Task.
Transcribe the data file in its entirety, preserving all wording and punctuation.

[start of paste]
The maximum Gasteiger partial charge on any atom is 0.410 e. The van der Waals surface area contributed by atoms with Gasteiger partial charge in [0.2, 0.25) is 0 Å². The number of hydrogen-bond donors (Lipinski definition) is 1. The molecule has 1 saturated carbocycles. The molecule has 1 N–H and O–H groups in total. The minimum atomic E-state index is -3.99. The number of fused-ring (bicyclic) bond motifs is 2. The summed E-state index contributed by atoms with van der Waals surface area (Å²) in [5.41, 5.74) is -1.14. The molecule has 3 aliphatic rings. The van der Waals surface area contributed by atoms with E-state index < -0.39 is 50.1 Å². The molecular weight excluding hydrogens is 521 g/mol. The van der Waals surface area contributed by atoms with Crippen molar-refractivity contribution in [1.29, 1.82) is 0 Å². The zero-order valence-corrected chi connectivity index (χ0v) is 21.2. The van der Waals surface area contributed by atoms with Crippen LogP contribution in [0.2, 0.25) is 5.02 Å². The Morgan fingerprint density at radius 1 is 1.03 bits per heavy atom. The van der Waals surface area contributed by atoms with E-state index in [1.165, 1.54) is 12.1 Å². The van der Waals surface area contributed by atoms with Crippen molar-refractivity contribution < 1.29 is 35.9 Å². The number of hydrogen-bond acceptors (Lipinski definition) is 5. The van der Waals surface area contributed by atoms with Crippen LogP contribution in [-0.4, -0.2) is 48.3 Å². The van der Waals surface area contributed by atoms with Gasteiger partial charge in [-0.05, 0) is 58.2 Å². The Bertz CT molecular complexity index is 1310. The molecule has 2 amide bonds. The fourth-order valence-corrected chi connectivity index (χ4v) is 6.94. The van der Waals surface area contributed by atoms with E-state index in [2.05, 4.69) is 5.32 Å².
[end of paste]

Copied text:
The maximum Gasteiger partial charge on any atom is 0.410 e. The van der Waals surface area contributed by atoms with Gasteiger partial charge in [0.2, 0.25) is 0 Å². The number of hydrogen-bond donors (Lipinski definition) is 1. The molecule has 1 saturated carbocycles. The molecule has 1 N–H and O–H groups in total. The minimum atomic E-state index is -3.99. The number of fused-ring (bicyclic) bond motifs is 2. The summed E-state index contributed by atoms with van der Waals surface area (Å²) in [5.41, 5.74) is -1.14. The molecule has 3 aliphatic rings. The van der Waals surface area contributed by atoms with E-state index < -0.39 is 50.1 Å². The molecular weight excluding hydrogens is 521 g/mol. The van der Waals surface area contributed by atoms with Crippen molar-refractivity contribution in [1.29, 1.82) is 0 Å². The zero-order valence-corrected chi connectivity index (χ0v) is 21.2. The van der Waals surface area contributed by atoms with Crippen LogP contribution in [0.2, 0.25) is 5.02 Å². The Morgan fingerprint density at radius 1 is 1.03 bits per heavy atom. The van der Waals surface area contributed by atoms with E-state index in [1.165, 1.54) is 12.1 Å². The van der Waals surface area contributed by atoms with Crippen molar-refractivity contribution < 1.29 is 35.9 Å². The number of hydrogen-bond acceptors (Lipinski definition) is 5. The van der Waals surface area contributed by atoms with Crippen LogP contribution in [-0.4, -0.2) is 48.3 Å². The van der Waals surface area contributed by atoms with Gasteiger partial charge in [-0.05, 0) is 58.2 Å². The Bertz CT molecular complexity index is 1310. The molecule has 2 amide bonds. The fourth-order valence-corrected chi connectivity index (χ4v) is 6.94. The van der Waals surface area contributed by atoms with E-state index in [2.05, 4.69) is 5.32 Å².